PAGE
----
Monday, October 02, 2017

Massaiernes menn og kvinner / Maasai Men and Women

[Uomini e donne Masai] (?, ca 1920), prod: ?. DCP (from 35 mm), 10’05”, tinted; titles: NOR.
    Le Giornate del Cinema Muto, Pordenone: Silent African in Norway
    Music: Günter Buchwald, Frank Bockius.
    Teatro Verdi, e-subtitles in English and Italian, 2 Oct 2017.

Tina Anckarman (GCM 2017): "These three ethnographic shorts were produced around 1920-21 and depict three tribes in East Africa: the Nilotic Kavirondo (Luo), the Kikuyu of Mount Kenya, and the Maasai of southern Kenya and northern Tanzania. Traditions and manners are described in words and astonishing images, such as dances of the Kikuyu and Maasai; the Kavirondos’ skill in making and using fishing tools; and Maasai women’s knowledge of house-building. The members of the communities are beautifully portrayed, from Kikuyu dressed in customary clothes and jewelry for the harvest feast, Maasai displaying their decorated weapons, and Kavirondo women on the shore of Homa Bay on Lake Victoria, smoking while awaiting the catch, wearing their traditional “tail” made of banana fibres."

"The provenance is known for two of the films, Massaiernes menn og kvinner and Kavirondonegrene paa fiske, but it’s assumed that the third one also derives from the same collector. Per Kviberg (1881-1960) was a schoolteacher, local politician, and a strong, early voice for the use of film for educational purposes. Kviberg and Kommunernes Filmscentral cooperated with like-minded instructors at home as well as in other Scandinavian countries, looking to Germany for films they could distribute and for useful ideas on how to organize screenings in educational institutions. There are documents verifying that Kviberg brought footage, adequate for teaching, back to Oslo (then called Kristiania) following a journey to Berlin in 1921. Fragments from Kavirondonegrene paa fiske and Kikujunegrene danser are also in the catalogue of the Kungliga biblioteket (Royal Library), Stockholm."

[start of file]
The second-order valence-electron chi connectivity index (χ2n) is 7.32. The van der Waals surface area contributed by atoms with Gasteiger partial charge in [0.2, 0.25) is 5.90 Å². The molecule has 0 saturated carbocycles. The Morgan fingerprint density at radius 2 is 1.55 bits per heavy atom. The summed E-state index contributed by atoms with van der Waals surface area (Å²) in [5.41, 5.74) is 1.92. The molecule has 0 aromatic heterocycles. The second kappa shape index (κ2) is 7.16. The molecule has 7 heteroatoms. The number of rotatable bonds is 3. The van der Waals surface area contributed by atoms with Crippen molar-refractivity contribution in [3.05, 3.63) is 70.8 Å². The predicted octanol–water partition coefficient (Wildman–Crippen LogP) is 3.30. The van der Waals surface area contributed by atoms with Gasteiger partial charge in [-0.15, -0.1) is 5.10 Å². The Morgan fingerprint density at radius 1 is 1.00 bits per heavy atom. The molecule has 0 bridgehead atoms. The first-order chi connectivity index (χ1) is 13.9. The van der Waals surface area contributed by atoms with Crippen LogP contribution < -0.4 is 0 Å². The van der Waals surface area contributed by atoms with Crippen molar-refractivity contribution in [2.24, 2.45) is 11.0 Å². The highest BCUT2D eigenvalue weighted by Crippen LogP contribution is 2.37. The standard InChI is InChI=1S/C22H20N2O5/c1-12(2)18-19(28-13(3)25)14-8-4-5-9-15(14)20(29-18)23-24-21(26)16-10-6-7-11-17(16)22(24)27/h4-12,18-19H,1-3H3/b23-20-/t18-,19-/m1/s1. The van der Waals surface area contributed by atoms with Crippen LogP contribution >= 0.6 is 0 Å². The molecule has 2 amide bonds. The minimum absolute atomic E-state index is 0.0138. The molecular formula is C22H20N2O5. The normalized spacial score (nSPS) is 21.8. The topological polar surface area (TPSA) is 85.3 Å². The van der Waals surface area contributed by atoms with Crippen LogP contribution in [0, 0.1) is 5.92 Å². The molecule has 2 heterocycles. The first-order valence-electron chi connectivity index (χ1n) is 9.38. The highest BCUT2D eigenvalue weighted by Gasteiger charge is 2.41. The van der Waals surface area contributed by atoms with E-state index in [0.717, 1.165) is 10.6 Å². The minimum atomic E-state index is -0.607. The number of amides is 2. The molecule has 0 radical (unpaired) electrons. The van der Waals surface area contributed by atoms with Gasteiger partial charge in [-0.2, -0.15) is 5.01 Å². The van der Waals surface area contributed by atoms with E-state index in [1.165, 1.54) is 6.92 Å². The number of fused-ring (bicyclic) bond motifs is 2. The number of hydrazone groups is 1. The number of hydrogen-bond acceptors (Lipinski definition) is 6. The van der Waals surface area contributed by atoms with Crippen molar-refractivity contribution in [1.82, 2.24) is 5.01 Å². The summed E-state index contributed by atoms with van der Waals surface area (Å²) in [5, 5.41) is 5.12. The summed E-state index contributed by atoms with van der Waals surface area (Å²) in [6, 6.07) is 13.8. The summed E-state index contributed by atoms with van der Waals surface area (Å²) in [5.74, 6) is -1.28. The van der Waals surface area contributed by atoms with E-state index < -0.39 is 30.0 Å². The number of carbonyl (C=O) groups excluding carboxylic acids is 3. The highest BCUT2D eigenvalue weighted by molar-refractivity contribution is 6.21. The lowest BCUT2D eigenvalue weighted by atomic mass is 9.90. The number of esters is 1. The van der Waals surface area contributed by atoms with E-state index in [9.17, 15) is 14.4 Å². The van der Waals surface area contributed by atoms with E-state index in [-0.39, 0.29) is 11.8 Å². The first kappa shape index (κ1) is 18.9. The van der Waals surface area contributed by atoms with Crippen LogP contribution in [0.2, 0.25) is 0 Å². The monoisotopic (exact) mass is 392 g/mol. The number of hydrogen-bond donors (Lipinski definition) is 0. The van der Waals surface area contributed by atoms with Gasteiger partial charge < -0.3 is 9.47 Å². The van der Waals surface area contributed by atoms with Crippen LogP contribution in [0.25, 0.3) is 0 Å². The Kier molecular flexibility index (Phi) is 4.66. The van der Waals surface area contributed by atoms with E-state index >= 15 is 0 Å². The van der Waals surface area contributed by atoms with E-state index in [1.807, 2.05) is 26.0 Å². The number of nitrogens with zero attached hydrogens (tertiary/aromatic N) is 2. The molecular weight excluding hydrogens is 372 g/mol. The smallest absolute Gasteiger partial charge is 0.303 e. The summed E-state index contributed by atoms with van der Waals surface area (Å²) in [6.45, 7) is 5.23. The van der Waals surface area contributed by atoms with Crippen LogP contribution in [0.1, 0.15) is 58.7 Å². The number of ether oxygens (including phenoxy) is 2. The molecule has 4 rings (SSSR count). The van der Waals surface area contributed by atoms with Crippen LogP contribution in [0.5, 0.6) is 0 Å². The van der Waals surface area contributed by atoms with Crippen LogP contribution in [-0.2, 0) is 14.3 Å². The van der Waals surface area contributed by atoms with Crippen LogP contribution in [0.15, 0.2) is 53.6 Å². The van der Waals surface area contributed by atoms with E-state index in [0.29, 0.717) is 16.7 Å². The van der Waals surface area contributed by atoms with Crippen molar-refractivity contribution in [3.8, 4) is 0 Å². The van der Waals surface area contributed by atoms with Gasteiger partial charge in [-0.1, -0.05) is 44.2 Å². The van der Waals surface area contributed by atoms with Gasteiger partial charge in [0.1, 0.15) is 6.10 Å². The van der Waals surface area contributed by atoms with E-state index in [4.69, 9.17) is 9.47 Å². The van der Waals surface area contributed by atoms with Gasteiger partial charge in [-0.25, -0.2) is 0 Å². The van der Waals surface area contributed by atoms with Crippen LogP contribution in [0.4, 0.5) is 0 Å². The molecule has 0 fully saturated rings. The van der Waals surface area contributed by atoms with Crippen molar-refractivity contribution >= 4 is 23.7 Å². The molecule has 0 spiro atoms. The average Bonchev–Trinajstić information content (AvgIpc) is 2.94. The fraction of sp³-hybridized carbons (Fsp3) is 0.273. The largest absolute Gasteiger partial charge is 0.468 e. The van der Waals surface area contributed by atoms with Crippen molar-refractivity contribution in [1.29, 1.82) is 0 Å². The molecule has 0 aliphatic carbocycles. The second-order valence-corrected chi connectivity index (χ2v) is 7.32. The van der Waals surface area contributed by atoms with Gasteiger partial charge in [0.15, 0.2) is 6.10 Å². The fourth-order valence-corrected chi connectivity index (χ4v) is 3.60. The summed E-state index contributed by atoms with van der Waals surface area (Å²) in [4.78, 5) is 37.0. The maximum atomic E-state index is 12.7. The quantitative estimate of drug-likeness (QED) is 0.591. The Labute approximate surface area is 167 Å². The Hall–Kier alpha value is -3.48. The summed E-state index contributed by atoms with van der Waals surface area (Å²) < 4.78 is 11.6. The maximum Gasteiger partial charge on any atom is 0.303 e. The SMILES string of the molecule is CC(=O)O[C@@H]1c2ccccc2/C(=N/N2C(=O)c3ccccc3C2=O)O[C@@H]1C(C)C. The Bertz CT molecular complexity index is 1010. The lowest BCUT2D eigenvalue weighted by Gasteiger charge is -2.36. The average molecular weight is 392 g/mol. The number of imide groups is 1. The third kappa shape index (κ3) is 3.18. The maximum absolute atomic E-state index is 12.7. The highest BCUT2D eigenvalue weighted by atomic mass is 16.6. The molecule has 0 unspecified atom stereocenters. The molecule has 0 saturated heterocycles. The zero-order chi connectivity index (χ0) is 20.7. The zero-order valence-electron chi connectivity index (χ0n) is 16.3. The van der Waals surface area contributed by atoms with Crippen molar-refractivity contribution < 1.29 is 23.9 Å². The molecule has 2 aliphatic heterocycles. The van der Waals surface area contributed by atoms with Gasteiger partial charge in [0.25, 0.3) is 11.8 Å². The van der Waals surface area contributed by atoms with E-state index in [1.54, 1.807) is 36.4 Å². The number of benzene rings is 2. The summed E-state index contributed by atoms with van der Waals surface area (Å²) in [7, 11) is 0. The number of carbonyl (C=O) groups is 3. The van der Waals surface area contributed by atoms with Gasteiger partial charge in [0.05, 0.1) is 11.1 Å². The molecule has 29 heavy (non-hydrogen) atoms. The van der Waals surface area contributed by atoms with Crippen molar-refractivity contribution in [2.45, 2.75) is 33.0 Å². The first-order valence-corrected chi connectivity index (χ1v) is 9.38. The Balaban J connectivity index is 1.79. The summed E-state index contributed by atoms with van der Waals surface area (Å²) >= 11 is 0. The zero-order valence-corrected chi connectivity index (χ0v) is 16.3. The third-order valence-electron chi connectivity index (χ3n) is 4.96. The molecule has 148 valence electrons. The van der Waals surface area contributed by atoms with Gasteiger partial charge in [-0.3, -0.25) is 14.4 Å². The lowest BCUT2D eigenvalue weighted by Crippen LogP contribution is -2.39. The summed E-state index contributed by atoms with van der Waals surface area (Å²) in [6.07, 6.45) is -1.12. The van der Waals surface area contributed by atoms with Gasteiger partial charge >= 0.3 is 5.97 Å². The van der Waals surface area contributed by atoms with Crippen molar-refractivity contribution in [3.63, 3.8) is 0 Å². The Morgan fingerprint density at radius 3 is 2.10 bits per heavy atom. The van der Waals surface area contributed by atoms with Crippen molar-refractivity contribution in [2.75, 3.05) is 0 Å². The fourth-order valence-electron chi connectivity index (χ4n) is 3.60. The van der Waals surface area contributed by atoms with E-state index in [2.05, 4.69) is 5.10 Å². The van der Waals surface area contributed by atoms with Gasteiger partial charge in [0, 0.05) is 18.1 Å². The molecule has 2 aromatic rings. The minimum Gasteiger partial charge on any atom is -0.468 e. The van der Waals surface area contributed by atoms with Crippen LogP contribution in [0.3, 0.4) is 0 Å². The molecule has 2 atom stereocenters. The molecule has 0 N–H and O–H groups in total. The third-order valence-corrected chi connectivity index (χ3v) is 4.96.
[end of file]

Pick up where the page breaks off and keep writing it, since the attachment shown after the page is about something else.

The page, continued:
"The production company for the titles is not identified, nor is the country of origin. The Norwegian intertitles in all of them are similar: the frame on the title cards and the fonts are close to identical, as are the tinted colors. The original footage is partly fragmented due to decomposing nitrate. The three reels were incorporated in the collection of the Norsk Filminstitutt and moved to the nitrate vaults of the Nasjonalbiblioteket (National Library) in 1994/2002.
" Tina Anckarman

AA: An account of Maasai life on East-African steppes. Previously, the Maasai were courageous warriors, now they are peaceful. Hamites have blended with the Maasai.

Polygamy is common. Home is the responsibility of women. Women build huts from rice and cowdung.

The Maasai women's dance is not lively; it is monotonous swinging. Children learn to dance before they walk. Men's solo dance is more energetic. They are even dancing in couples.

Spiral iron rings are the most valuable jewels.

Frank Bockius's mighty drums dominated the introduction of the live music score.

There are many beautiful images in this documentary, and the visual quality is mostly good, although there are also damage marks.

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